2018 Tax Season Information

Daily Notes

The IRS is not accepting any personal returns until January 29, with the first deadline on April 17, 2018.

If you have your return prepared before that time, the return will sit at the tax firm, queued in their tax software, until the transmission of the returns on January 29.

Returns that have refunds from earned income credit and additional child tax credit will not have any refunds issued until after mid-February, with these refunds not being deposited until after February 27.

Direct deposit is still the safest and fastest way to receive your refund, with most refunds issued in less than 21 days.

Business codes and their implications.

Daily Notes

When you file personal (filing as a sole-proprietorship), corporate, or partnership income tax returns there are numerous ways that the IRS uses information to track your business. The social security number, federal employer identification number, date of business formation, and also your business activity code.  As I will explain the use of the wrong code can lead to examination by the Internal Revenue Service.

Suppose for this example that you operate a plumbing business, in any of the above mentioned entity choices.  The business activity for a plumber is 238220.  This six-digit code is based on the North American Industry Classification System (NAICS) and can be found on the IRS website at www.irs.gov.   The IRS will use this code as a reference for all of the plumbing companies that file income tax returns.  They have a set formula for a basis for the type of and amount of expenses that will be reported on these tax returns.  A plumber will have a different type of expenses than an electrician, a drywall installer, or a landscaper.  The ratio of certain expenses, such as cost of goods, labor, small tools, and travel will be different for a plumber than other business types.  If you as a plumber use a code for a drywall installer (code 238310) and have a lot more in sub-contractor or small tools expense than a plumber normally has it will cause the IRS program to take notice.  If you have more in supplies (as a percentage of overall expenses) than all the other plumbers using the correct code you will have another item to notice.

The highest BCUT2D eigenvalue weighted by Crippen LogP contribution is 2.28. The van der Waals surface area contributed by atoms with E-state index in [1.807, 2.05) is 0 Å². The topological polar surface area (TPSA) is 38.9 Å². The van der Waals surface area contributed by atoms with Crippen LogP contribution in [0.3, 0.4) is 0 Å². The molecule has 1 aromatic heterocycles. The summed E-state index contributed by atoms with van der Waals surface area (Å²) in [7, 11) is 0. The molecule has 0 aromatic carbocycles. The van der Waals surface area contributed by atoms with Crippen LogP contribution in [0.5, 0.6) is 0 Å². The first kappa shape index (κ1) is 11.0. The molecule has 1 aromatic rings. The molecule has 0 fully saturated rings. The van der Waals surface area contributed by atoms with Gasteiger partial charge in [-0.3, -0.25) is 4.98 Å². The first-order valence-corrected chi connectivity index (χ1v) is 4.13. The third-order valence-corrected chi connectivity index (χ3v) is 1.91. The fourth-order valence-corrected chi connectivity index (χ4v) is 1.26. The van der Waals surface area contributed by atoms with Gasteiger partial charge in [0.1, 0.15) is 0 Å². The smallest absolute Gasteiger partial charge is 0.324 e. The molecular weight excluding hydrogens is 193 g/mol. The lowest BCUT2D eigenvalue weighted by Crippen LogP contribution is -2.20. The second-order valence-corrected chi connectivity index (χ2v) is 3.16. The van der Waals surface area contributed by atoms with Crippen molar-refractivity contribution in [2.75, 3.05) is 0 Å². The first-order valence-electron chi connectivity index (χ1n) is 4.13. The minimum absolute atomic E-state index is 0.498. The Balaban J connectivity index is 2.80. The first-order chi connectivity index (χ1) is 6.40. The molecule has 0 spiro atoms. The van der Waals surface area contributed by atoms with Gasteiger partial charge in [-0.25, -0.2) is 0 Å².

The IRS has a program that keeps score of these noticeable differences and when there are enough of them your return will be selected for a cursory review. (This is the DIF SCORE-Discriminate Income Function) Based on this review the IRS will either see the error in the code used and close the review, or see other items for consideration and send the return to the field for an agent to review.

Before you file in future years review your business code and be sure it represents your business. Review the IRS Publication for small businesses for other important information regarding your business and items the IRS will consider when reviewing your return.


Daily Notes

In a recent IRS audit I was talking to the auditor about different industries, and methods used when they are selected for examination.  Two different types of businesses that we discussed were Chinese Restaurants and Massage Parlors.  The methods used to calculate income for these industries shows the unique thinking of the Internal Revenue Service.

On the Chinese restaurants, since so many records are kept in Chinese and they are such a family run operation, they contacted the company that provided the fortune cookies to the restaurant.  They figured that each customer that went to the restaurant received a fortune cookie after they were done eating and presented with a bill.  The IRS figured what the average price of the meal was per person, multiplied by the number of fortune cookies purchased, and calculated the years gross income to the restaurant.

On the massage parlor, the IRS verified the receipts from the laundry that serviced the linens for the parlor.  Once the IRS determined the numbers of towels and sheets cleaned by the service during the year, and determined the average price for a massage. the yearly income was calculated.  This accounted for any customers that may have paid in cash and the business forgot to report.

These methods of reconstructing income are what is called indirect methods of proof, and have help up in court to be a sound method to arrive at gross receipts when adequate books and records are not available. Keep in mind also that if the records used to prepare your tax returns are of such poor quality that the returns prepared from them are not accurate, the IRS can attach up to a 40% penalty of additional tax for the inadequate records penalty.

Know your business, maintain accurate books and records, stay in tax compliance, use planning to lower any possible tax liability, and respond to any IRS notices you may receive.